Interface for contracts using VRF randomness


Reggie the Random Oracle (not his real job) wants to provide randomness to Vera the verifier in such a way that Vera can be sure he's not making his output up to suit himself. Reggie provides Vera a public key to which he knows the secret key. Each time Vera provides a seed to Reggie, he gives back a value which is computed completely deterministically from the seed and the secret key.

Reggie provides a proof by which Vera can verify that the output was correctly computed once Reggie tells it to her, but without that proof, the output is indistinguishable to her from a uniform random sample from the output space.

The purpose of this contract is to make it easy for unrelated contracts to talk to Vera the verifier about the work Reggie is doing, to provide simple access to a verifiable source of randomness.


Calling contracts must inherit from VRFConsumerInterface, and can initialize VRFConsumerInterface's attributes in their constructor as shown:

contract VRFConsumer { constuctor(, address _vrfCoordinator, address _link) VRFConsumerBase(_vrfCoordinator, _link) public { } }

The oracle will have given you an ID for the VRF keypair they have committed to (let's call it keyHash), and have told you the minimum LINK price for VRF service. Make sure your contract has sufficient LINK, and call requestRandomness(keyHash, fee, seed), where seed is the input you want to generate randomness from.

Once the VRFCoordinator has received and validated the oracle's response to your request, it will call your contract's fulfillRandomness method.

The randomness argument to fulfillRandomness is the actual random value generated from your seed.

The requestId argument is generated from the keyHash and the seed by makeRequestId(keyHash, seed). If your contract could have concurrent requests open, you can use the requestId to track which seed is associated with which randomness. See VRFRequestIDBase.sol for more details.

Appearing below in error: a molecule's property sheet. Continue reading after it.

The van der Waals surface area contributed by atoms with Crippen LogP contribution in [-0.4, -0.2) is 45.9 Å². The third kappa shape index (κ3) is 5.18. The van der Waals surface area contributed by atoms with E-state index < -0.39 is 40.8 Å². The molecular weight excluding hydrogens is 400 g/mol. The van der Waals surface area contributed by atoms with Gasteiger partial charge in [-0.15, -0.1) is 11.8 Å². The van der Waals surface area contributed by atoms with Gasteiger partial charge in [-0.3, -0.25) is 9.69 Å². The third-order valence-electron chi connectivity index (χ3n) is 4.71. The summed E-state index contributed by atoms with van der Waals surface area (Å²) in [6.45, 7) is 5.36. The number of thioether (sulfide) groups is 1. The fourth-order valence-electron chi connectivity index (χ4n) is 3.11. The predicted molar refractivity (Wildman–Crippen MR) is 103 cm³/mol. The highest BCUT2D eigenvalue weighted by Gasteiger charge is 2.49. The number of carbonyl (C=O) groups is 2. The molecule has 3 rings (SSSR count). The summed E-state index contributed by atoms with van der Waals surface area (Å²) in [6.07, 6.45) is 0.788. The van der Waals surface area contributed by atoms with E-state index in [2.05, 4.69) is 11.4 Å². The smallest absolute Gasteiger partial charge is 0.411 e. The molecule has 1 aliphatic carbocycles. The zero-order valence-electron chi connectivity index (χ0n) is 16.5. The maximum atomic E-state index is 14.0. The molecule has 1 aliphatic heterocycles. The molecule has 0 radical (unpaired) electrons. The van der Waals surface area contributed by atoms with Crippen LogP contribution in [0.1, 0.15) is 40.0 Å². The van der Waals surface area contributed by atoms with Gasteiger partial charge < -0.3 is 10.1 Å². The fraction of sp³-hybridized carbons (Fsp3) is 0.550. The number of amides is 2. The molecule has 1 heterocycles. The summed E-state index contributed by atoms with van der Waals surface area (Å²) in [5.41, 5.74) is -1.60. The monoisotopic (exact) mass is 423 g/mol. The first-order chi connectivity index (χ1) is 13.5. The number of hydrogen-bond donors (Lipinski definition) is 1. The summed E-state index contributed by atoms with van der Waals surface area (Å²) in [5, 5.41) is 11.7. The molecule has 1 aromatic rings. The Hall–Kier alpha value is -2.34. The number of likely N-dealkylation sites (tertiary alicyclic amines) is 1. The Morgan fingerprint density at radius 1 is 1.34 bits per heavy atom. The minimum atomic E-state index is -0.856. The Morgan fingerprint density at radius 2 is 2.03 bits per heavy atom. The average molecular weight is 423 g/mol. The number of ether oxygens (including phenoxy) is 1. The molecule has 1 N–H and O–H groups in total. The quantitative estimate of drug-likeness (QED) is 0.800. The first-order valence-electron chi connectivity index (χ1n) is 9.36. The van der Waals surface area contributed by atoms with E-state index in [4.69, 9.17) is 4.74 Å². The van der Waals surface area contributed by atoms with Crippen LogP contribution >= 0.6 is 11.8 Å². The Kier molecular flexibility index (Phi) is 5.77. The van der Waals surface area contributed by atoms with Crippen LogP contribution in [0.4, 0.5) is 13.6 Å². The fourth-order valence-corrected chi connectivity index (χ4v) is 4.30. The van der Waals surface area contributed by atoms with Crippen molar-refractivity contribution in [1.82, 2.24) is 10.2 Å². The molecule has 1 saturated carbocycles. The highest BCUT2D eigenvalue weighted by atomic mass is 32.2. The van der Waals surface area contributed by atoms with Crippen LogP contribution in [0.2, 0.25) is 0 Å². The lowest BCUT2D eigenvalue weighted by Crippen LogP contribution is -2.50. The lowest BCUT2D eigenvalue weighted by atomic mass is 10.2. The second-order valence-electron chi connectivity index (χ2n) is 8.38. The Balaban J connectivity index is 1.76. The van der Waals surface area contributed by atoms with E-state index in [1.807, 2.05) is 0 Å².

Colliding requestIds are cryptographically impossible as long as seeds differ. (Which is critical to making unpredictable randomness! See the next section.)


Since the ultimate input to the VRF is mixed with the block hash of the block in which the request is made, user-provided seeds have no impact on its economic security properties. They are only included for API compatability with previous versions of this contract.

Since the block hash of the block which contains the requestRandomness() call is mixed into the input to the VRF last, a sufficiently powerful miner could, in principle, fork the blockchain to evict the block containing the request, forcing the request to be included in a different block with a different hash, and therefore a different input to the VRF. However, such an attack would incur a substantial economic cost. This cost scales with the number of blocks the VRF oracle waits until it calls fulfillRandomness()._


event VrfRandomNumber(uint256 tokenId, uint256 randomNumber, uint256 _vrfTimeSet)


event OpenPortals(uint256[] _tokenIds)


event PortalOpened(uint256 tokenId)


function linkBalance() external view returns (uint256 linkBalance_)


function vrfCoordinator() external view returns (address)
function link() external view returns (address)


function keyHash() external view returns (bytes32)


function openPortals(uint256[] _tokenIds) external


function rawFulfillRandomness(bytes32 _requestId, uint256 _randomNumber) external

fulfillRandomness handles the VRF response. Your contract must implement it.

The VRFCoordinator expects a calling contract to have a method with this signature, and will trigger it once it has verified the proof associated with the randomness (It is triggered via a call to rawFulfillRandomness, below.)





The Id initially returned by requestRandomness



the VRF output


function changeVrf(uint256 _newFee, bytes32 _keyHash, address _vrfCoordinator, address _link) external

Allow the aavegotchi diamond owner to change the vrf details


function removeLinkTokens(address _to, uint256 _value) external